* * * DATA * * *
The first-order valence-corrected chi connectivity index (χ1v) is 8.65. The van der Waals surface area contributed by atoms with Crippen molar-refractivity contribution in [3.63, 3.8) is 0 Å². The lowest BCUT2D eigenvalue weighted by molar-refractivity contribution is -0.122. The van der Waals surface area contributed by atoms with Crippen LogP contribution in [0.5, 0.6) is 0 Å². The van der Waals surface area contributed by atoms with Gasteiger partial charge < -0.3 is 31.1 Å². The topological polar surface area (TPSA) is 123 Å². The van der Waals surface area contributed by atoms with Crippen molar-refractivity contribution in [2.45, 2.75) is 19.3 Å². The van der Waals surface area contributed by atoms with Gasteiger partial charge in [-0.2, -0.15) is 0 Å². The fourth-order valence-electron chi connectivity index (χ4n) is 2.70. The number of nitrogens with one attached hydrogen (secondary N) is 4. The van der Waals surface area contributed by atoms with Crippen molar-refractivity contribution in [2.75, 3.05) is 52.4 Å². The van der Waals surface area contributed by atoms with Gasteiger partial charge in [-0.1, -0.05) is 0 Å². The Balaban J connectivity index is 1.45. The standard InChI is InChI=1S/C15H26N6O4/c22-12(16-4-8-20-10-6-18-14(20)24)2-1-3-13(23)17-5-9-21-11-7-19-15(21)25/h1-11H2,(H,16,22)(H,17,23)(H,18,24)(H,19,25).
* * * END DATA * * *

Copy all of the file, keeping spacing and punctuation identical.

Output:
The first-order valence-corrected chi connectivity index (χ1v) is 8.65. The van der Waals surface area contributed by atoms with Crippen molar-refractivity contribution in [3.63, 3.8) is 0 Å². The lowest BCUT2D eigenvalue weighted by molar-refractivity contribution is -0.122. The van der Waals surface area contributed by atoms with Crippen LogP contribution in [0.5, 0.6) is 0 Å². The van der Waals surface area contributed by atoms with Gasteiger partial charge < -0.3 is 31.1 Å². The topological polar surface area (TPSA) is 123 Å². The van der Waals surface area contributed by atoms with Crippen molar-refractivity contribution in [2.45, 2.75) is 19.3 Å². The van der Waals surface area contributed by atoms with Gasteiger partial charge in [-0.2, -0.15) is 0 Å². The fourth-order valence-electron chi connectivity index (χ4n) is 2.70. The number of nitrogens with one attached hydrogen (secondary N) is 4. The van der Waals surface area contributed by atoms with Crippen molar-refractivity contribution in [2.75, 3.05) is 52.4 Å². The van der Waals surface area contributed by atoms with Gasteiger partial charge in [-0.1, -0.05) is 0 Å². The Balaban J connectivity index is 1.45. The standard InChI is InChI=1S/C15H26N6O4/c22-12(16-4-8-20-10-6-18-14(20)24)2-1-3-13(23)17-5-9-21-11-7-19-15(21)25/h1-11H2,(H,16,22)(H,17,23)(H,18,24)(H,19,25).